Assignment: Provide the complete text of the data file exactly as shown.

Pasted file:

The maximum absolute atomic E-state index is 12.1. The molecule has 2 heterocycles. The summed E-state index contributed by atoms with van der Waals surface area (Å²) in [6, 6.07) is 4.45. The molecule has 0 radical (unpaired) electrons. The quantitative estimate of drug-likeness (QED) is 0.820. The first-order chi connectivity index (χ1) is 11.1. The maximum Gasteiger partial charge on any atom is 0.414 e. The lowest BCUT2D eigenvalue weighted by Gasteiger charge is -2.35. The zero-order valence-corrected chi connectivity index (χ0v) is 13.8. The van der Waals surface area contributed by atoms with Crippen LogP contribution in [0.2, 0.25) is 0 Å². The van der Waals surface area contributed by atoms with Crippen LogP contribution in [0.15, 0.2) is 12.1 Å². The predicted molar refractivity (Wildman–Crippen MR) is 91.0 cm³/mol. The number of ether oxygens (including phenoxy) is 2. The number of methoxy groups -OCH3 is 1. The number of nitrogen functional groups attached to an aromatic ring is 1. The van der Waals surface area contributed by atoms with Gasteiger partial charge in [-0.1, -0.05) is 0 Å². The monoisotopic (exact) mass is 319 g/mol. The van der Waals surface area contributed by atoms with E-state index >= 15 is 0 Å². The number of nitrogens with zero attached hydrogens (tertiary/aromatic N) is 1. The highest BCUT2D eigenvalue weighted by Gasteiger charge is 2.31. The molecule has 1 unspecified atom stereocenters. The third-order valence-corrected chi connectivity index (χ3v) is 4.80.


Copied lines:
The maximum absolute atomic E-state index is 12.1. The molecule has 2 heterocycles. The summed E-state index contributed by atoms with van der Waals surface area (Å²) in [6, 6.07) is 4.45. The molecule has 0 radical (unpaired) electrons. The quantitative estimate of drug-likeness (QED) is 0.820. The first-order chi connectivity index (χ1) is 11.1. The maximum Gasteiger partial charge on any atom is 0.414 e. The lowest BCUT2D eigenvalue weighted by Gasteiger charge is -2.35. The zero-order valence-corrected chi connectivity index (χ0v) is 13.8. The van der Waals surface area contributed by atoms with Crippen LogP contribution in [0.2, 0.25) is 0 Å². The van der Waals surface area contributed by atoms with Crippen LogP contribution in [0.15, 0.2) is 12.1 Å². The predicted molar refractivity (Wildman–Crippen MR) is 91.0 cm³/mol. The number of ether oxygens (including phenoxy) is 2. The number of methoxy groups -OCH3 is 1. The number of nitrogen functional groups attached to an aromatic ring is 1. The van der Waals surface area contributed by atoms with Gasteiger partial charge in [-0.1, -0.05) is 0 Å². The monoisotopic (exact) mass is 319 g/mol. The van der Waals surface area contributed by atoms with E-state index >= 15 is 0 Å². The number of nitrogens with zero attached hydrogens (tertiary/aromatic N) is 1. The highest BCUT2D eigenvalue weighted by Gasteiger charge is 2.31. The molecule has 1 unspecified atom stereocenters. The third-order valence-corrected chi connectivity index (χ3v) is 4.80.